The bicycle is back. And it’s big. And Buffalo is working hard to make room for it.
The city’s commitment to catering to the growing number of cyclists in the country is perhaps one of its most significant yet under-appreciated recent developments. It’s a project that will help Buffalo to attract and maintain a population of young people – a population that is critical to any community that hopes to thrive.
That commitment is showing up in many places, including the city’s Complete Streets program, which aims to design street and sidewalk systems that are friendly to all users, from motor vehicles to pedestrians with baby strollers and, obviously, to bicyclists. Buffalo is on board, but a lot more remains to be done.
One of the most useful developments would be to create protected bike lanes that offer cyclists some insulation from motor vehicle traffic.
But Buffalo has made great strides in recent years by designating bike lanes on certain roads, including heavily traveled Delaware Avenue. That has involved a learning curve for all concerned – motorists who fail to take notice of bicyclists and riders who don’t heed the rules of the road – but the results have been heartening.
What is more, the work puts Buffalo in good company. Other cities, such as Portland, Ore., have devoted themselves to welcoming bicyclists. That attracts young people and businesses that serve them, and it’s serious business. In New York City, sales tax revenues spiked 49 percent from businesses on streets that included bike lanes.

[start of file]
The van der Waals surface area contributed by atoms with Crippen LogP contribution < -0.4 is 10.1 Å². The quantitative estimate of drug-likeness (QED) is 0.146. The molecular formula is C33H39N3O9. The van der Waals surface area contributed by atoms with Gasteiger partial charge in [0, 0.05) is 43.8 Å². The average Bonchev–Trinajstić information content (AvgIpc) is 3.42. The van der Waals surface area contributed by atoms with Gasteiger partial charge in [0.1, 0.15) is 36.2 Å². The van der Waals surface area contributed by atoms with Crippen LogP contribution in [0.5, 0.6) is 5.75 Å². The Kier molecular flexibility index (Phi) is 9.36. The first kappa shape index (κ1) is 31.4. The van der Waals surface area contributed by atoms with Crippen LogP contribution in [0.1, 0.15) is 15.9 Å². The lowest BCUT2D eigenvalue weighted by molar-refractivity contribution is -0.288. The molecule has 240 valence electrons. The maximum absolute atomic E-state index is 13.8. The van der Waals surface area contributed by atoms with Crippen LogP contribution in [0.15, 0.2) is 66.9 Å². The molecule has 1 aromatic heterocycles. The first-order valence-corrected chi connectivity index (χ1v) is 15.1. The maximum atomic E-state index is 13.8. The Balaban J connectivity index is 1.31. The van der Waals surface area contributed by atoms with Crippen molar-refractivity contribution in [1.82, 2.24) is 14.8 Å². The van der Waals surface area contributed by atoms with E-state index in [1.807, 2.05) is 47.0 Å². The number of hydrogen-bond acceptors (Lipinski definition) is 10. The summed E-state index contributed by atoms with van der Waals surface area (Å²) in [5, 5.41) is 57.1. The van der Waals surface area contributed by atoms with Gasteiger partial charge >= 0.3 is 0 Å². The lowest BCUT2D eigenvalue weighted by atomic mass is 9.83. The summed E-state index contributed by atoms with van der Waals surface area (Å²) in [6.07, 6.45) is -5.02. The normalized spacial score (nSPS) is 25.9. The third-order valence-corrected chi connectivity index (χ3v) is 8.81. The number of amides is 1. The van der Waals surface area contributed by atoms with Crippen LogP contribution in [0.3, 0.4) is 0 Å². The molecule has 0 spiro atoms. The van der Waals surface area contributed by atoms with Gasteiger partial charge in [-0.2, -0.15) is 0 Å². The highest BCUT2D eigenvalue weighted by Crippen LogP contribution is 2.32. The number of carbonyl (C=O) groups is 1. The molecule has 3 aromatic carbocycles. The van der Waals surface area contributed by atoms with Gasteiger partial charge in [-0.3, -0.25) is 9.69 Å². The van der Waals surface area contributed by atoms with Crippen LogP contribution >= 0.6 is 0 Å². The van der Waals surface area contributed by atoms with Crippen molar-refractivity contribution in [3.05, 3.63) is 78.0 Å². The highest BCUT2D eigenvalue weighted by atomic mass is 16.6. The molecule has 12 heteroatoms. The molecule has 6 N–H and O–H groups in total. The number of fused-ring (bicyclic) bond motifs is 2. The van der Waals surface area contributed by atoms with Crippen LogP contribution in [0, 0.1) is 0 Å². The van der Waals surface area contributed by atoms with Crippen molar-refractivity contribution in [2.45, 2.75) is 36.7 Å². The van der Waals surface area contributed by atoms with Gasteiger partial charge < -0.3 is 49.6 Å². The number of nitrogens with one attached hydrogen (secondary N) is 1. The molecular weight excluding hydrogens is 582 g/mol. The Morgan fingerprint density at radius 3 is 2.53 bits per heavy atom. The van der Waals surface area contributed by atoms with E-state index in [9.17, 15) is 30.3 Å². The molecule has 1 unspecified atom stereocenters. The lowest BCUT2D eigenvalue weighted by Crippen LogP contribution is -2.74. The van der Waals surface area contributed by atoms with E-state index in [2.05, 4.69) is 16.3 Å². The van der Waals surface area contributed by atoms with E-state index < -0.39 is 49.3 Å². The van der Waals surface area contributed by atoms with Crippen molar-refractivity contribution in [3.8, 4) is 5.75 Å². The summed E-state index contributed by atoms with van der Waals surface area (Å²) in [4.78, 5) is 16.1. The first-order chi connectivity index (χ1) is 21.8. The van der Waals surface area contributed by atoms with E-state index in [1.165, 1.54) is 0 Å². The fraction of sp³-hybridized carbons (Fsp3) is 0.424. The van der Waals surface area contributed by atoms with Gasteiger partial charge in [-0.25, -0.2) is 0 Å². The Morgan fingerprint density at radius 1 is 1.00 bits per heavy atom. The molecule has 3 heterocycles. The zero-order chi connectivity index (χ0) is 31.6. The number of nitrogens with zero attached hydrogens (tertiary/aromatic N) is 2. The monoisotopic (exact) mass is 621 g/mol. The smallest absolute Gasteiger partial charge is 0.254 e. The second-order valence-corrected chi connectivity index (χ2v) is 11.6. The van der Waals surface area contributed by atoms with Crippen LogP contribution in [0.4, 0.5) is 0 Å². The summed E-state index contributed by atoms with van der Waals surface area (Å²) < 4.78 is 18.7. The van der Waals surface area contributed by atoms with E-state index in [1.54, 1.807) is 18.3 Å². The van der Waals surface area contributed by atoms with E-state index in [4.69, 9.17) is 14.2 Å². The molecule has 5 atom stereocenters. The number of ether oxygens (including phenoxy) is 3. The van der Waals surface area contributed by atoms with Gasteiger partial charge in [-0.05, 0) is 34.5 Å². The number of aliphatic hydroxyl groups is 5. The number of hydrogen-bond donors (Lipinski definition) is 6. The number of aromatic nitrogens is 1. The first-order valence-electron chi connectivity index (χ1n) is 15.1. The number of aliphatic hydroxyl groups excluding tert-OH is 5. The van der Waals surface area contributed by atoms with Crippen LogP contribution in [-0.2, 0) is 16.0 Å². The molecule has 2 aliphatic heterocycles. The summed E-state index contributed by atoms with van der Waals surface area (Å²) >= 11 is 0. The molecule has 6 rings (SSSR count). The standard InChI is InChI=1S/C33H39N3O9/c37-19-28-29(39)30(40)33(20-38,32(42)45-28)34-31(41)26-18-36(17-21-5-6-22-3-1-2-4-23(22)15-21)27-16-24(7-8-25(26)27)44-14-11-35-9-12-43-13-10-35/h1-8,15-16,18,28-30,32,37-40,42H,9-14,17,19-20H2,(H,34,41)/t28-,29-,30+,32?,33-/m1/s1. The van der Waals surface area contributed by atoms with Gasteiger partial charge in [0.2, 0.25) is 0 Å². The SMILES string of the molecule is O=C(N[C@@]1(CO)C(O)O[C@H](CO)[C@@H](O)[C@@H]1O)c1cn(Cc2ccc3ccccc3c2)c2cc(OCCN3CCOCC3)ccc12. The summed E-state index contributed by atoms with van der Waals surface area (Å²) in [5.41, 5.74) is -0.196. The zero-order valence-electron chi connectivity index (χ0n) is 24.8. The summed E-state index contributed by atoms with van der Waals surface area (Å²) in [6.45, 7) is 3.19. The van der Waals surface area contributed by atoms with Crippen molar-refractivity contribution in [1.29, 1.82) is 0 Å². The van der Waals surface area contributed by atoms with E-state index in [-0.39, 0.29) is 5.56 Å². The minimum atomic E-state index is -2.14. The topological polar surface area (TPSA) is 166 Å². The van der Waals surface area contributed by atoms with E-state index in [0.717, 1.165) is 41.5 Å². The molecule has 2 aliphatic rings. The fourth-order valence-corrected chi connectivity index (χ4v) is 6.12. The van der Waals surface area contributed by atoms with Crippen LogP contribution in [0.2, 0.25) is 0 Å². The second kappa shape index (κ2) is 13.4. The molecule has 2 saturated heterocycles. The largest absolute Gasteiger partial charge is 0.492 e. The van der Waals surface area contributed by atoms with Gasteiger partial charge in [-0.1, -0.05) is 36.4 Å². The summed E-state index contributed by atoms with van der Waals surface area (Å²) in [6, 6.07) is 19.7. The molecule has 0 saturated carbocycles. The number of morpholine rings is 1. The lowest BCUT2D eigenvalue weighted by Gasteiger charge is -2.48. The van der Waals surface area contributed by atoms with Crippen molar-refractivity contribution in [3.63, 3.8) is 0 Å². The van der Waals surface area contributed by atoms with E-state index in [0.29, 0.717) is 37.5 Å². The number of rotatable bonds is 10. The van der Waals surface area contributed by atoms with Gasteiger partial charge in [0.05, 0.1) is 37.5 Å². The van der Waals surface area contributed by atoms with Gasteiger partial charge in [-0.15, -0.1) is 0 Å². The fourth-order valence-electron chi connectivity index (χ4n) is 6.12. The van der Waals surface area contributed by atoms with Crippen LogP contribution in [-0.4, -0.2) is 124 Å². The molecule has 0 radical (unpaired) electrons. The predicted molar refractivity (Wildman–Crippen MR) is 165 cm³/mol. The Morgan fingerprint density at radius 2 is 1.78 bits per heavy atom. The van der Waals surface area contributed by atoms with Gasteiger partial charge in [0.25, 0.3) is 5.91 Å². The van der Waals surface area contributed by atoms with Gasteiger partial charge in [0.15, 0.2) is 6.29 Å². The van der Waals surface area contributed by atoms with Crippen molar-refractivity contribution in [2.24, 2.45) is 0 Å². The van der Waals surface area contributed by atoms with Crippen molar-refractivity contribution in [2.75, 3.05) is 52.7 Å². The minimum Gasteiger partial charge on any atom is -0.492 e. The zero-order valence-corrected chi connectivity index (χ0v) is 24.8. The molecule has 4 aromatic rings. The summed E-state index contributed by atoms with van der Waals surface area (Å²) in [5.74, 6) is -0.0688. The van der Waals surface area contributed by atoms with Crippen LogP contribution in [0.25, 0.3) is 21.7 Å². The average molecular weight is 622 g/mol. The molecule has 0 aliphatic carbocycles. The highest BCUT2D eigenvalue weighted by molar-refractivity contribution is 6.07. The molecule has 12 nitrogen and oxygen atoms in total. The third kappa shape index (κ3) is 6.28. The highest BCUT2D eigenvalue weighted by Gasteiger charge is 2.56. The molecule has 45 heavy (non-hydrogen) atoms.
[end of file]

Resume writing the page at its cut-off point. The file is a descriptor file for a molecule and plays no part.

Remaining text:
Bicycling also improves the health of its devotees, cuts down on exhaust emissions and reduces the wear on streets. A study conducted at the University of Wisconsin found that replacing half of short automobile trips with bicycle trips during the warmer six months of the year saved about $3.8 billion per year in avoided deaths and reduced health care costs.
There is work to do here. GObike Buffalo is working with municipal leaders to make the city even more bike friendly and, as GObike’s map of bicycle accident locations shows, there is plenty yet to accomplish.
But the trends are in the right direction. A bike-sharing program, Buffalo BikeShare, is a rousing success, and next month the second annual Skyride will give cyclists stunning views from the Skyway – twice. Riders will cross the bridge from south to north, and then make the return trip.
It’s all a part of Buffalo’s smart and forward-looking adoption of the bike culture. It’s a win for everyone, as long as everyone pays attention.